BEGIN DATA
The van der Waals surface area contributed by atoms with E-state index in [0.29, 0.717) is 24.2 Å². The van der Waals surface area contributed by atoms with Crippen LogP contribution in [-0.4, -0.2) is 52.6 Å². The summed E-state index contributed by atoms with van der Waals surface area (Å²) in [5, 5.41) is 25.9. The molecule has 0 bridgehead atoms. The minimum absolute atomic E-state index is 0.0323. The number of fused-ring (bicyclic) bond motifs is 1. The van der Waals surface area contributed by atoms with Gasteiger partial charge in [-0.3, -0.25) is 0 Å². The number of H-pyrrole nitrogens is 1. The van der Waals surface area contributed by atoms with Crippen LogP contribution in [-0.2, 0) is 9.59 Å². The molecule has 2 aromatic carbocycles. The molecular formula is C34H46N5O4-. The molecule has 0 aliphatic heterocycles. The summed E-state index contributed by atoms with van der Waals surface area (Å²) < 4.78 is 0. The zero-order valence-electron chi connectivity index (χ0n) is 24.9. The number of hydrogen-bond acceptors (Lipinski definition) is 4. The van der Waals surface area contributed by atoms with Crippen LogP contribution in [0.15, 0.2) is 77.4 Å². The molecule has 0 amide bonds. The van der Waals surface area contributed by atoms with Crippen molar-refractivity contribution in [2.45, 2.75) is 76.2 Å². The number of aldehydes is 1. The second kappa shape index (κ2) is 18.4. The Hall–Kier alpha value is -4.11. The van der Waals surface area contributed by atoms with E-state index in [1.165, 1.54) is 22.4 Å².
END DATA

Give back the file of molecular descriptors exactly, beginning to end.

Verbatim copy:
The van der Waals surface area contributed by atoms with E-state index in [0.29, 0.717) is 24.2 Å². The van der Waals surface area contributed by atoms with Crippen LogP contribution in [-0.4, -0.2) is 52.6 Å². The summed E-state index contributed by atoms with van der Waals surface area (Å²) in [5, 5.41) is 25.9. The molecule has 0 bridgehead atoms. The minimum absolute atomic E-state index is 0.0323. The number of fused-ring (bicyclic) bond motifs is 1. The van der Waals surface area contributed by atoms with Gasteiger partial charge in [-0.3, -0.25) is 0 Å². The number of H-pyrrole nitrogens is 1. The van der Waals surface area contributed by atoms with Crippen LogP contribution in [-0.2, 0) is 9.59 Å². The molecule has 2 aromatic carbocycles. The molecular formula is C34H46N5O4-. The molecule has 0 aliphatic heterocycles. The summed E-state index contributed by atoms with van der Waals surface area (Å²) < 4.78 is 0. The zero-order valence-electron chi connectivity index (χ0n) is 24.9. The number of hydrogen-bond acceptors (Lipinski definition) is 4. The van der Waals surface area contributed by atoms with Crippen LogP contribution in [0.15, 0.2) is 77.4 Å². The molecule has 0 amide bonds. The van der Waals surface area contributed by atoms with Crippen molar-refractivity contribution in [2.45, 2.75) is 76.2 Å². The number of aldehydes is 1. The second kappa shape index (κ2) is 18.4. The Hall–Kier alpha value is -4.11. The van der Waals surface area contributed by atoms with E-state index in [1.165, 1.54) is 22.4 Å².